Oh joy.  Another decade of this?  That's what weather experts are saying.  The state climatologist for Texas says the record drought of 2011 could be just the beginning of a long dry spell that could last until 2020 or beyond.


Texas could be in the midst of a drought worse than the history books have ever seen.  That's the opinion of state climatologist John Nielsen-Gammon, a Professor of Atmospheric Sciences at Texas A&M University. He says this drought could last until 2020, because the region's climate is in the middle of a 20- to 40-year dry phase.

The entire state is in some form of drought, with more than 85 percent in an exceptional drought, the worst form, according to the U.S. Drought Monitor.

In the past decade, Texas has faced several tough years of drought, resulting in billions of dollars in losses to agriculture.  Five of the past seven years, Nielsen-Gammon said, have been drought years.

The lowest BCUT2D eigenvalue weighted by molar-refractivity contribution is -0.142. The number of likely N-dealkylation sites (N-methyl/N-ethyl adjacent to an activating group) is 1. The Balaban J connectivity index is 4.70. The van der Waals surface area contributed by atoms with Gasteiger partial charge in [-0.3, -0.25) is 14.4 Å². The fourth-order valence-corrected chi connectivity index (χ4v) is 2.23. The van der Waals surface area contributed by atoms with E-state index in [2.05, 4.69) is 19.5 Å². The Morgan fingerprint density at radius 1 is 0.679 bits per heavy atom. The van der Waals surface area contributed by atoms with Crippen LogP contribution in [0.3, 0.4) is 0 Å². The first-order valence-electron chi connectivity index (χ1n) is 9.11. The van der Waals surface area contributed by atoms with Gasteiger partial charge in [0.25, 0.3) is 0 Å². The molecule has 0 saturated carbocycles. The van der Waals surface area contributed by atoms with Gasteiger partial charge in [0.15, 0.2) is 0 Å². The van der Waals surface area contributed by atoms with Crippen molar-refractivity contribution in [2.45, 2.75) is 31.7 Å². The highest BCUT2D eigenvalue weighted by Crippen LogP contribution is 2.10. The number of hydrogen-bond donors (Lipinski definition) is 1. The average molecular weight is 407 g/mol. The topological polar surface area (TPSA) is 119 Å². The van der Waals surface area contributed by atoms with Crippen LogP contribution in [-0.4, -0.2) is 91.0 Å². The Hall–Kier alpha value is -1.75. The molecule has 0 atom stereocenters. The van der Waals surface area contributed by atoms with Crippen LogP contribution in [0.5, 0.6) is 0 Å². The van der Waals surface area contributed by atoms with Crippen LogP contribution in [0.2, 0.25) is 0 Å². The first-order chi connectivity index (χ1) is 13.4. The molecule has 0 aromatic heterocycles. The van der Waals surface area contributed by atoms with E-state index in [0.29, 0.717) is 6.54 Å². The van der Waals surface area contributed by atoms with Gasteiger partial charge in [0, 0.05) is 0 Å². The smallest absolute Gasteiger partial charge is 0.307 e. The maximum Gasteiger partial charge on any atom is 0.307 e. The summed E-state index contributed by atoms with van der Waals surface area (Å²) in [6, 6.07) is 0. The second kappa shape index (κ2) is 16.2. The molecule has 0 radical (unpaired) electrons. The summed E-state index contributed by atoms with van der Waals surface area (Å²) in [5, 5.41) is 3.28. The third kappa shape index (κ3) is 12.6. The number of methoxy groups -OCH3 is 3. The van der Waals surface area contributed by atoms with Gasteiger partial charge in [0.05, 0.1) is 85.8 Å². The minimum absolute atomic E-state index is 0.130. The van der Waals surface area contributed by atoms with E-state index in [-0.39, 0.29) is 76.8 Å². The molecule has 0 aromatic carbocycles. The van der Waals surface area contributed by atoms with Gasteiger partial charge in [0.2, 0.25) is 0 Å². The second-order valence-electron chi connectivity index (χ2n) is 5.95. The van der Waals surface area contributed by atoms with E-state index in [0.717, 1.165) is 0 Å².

He admits however that there's no reliable predictor for long-term drought. Depending on global weather patterns and rising global temperatures, he says it's possible that things could start improving as early as next year.

Whatever. Whether it lasts a few more months or another ten years, Nielsen-Gammon says the state should expect and plan for a generally drier climate. His point, he says, is that we have to be ready for whatever happens.

This year's drought has caused an estimated $5.2 billion dollars in agricultural losses through August.  That's on top of the huge economic losses caused by the widespread wildfires.